The Booker Prize 2019 goes to Margaret Atwood and Bernardine Evaristo

That’s what we callI want the butter and the money for the butter (we’ll leave the behind of the creamer alone, thank you). Or, in this specific case, wanting to ensure commercial success AND literary credibility. Not that the two are necessarily incompatible, far from it. But it would seem that the jurors of the Booker Prize, one of the most prestigious literary prizes awarded to English-language authors, find it difficult to believe that a single book can bring together all the qualities at once.

Margaret Atwood, the scarlet novelist is back

As a result, they crowned two writers, each embodying one of these two poles: the star Margaret Atwood and the more confidential and sophisticated Bernardine Evaristo. The first, a 79-year-old Canadian, is today an icon of Anglo-Saxon letters. Adapted in series, her dystopia “the Scarlet Handmaiden” has established itself as the Bible of feminism and resistance to Trump. It is for the sequel to this novel, “The Testaments”, already in the best-selling books around the world, that Margaret Atwood is today rewarded with the Booker Prize.

The sequel after the ad

Half gratified, since she shares this prize with the Briton Bernardine Evaristo (will the two winners also have to share the 50,000 pounds, or around 57,200 euros, which the Booker is endowed with?). This one is distinguished for her eighth book “Girl, Woman, Other” (Penguin), twelve stories of black women in Britain. Stories composed in free verse, where Atwood’s style is characterized by its narrative efficiency, and a style that some consider non-existent or even frankly bad. Like the American critic of the Wall Street Journal Sam Sacks, who assassinates “the Testaments”, “stupid and caricatural novel”from an incendiary tweet:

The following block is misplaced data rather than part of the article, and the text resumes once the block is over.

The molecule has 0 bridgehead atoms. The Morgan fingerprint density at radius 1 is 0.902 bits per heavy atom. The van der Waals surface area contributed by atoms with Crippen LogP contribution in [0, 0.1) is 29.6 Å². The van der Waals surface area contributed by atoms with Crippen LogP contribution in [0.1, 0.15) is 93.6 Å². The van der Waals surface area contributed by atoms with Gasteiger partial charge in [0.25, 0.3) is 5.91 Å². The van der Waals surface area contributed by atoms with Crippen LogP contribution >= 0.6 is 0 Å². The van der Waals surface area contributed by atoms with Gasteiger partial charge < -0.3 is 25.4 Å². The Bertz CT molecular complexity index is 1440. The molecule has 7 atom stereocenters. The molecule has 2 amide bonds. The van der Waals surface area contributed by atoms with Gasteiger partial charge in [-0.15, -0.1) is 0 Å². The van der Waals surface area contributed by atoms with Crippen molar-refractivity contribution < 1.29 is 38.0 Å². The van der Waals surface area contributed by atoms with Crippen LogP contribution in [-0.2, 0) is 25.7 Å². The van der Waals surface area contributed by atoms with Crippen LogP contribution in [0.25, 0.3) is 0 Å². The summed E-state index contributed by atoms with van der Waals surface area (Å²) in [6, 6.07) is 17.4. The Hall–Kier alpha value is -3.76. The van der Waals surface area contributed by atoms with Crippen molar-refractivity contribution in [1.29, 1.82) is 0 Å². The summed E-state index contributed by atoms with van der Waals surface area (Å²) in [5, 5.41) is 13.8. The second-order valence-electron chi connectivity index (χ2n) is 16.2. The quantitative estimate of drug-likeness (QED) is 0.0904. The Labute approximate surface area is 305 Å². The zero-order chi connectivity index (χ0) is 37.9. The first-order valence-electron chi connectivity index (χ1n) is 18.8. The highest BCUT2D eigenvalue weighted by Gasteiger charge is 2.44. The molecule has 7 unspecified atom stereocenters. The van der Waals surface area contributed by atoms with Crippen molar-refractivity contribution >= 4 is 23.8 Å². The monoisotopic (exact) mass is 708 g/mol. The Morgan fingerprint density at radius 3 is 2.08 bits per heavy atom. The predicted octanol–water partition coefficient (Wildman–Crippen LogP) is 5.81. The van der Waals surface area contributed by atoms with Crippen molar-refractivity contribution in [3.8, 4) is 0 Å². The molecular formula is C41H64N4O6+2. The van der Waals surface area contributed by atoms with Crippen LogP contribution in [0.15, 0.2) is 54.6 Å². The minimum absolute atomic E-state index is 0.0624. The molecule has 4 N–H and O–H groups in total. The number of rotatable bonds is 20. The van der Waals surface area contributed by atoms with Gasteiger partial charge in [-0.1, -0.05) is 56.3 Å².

The Goncourt for Amélie Nothomb?

Born in 1959 to an English mother and a Nigerian father, Bernardine Evaristo is the first black woman to receive the Booker Prize. A prize like the Booker is an opportunity to make known a work still unknown to the general public. But isn’t that of Bernardine Evaristo likely to remain in the shadow of the giant Atwood? Wouldn’t she have benefited more from a spotlight on her and her alone?

This double perfectly illustrates the dilemma faced by the juries of the literary prizes: should they favor the avant-garde, literature in its purest form, or favor books that promise to sell well, or even which are already bestsellers, in order to save a sector in very bad shape?

Nobel Prize in Literature: the winners are… Olga Tokarczuk and Peter Handke

In France, the Goncourt, for example, seems to spare the goat and the cabbage by alternating from one year to another “requirement” and “general public”. Thus the Goncourt prize awarded to Pierre Lemaître, in 2013 with his bestseller “Goodbye up there”, was followed by that awarded to Lydie Salvayre for the most intimate “Pas pleurer”. Ditto with the imposing and ambitious “Boussole” by Mathias Enard (2015) which was followed by the more accessible “Sweet Song” by Leïla Slimani.

If they wanted to follow the bizarre example of their Booker Prize counterparts this year, they could crown, say, Santiago Amigorena and Amélie Nothomb.

We want to say thanks to the author of this write-up for this outstanding material

The Booker Prize 2019 goes to Margaret Atwood and Bernardine Evaristo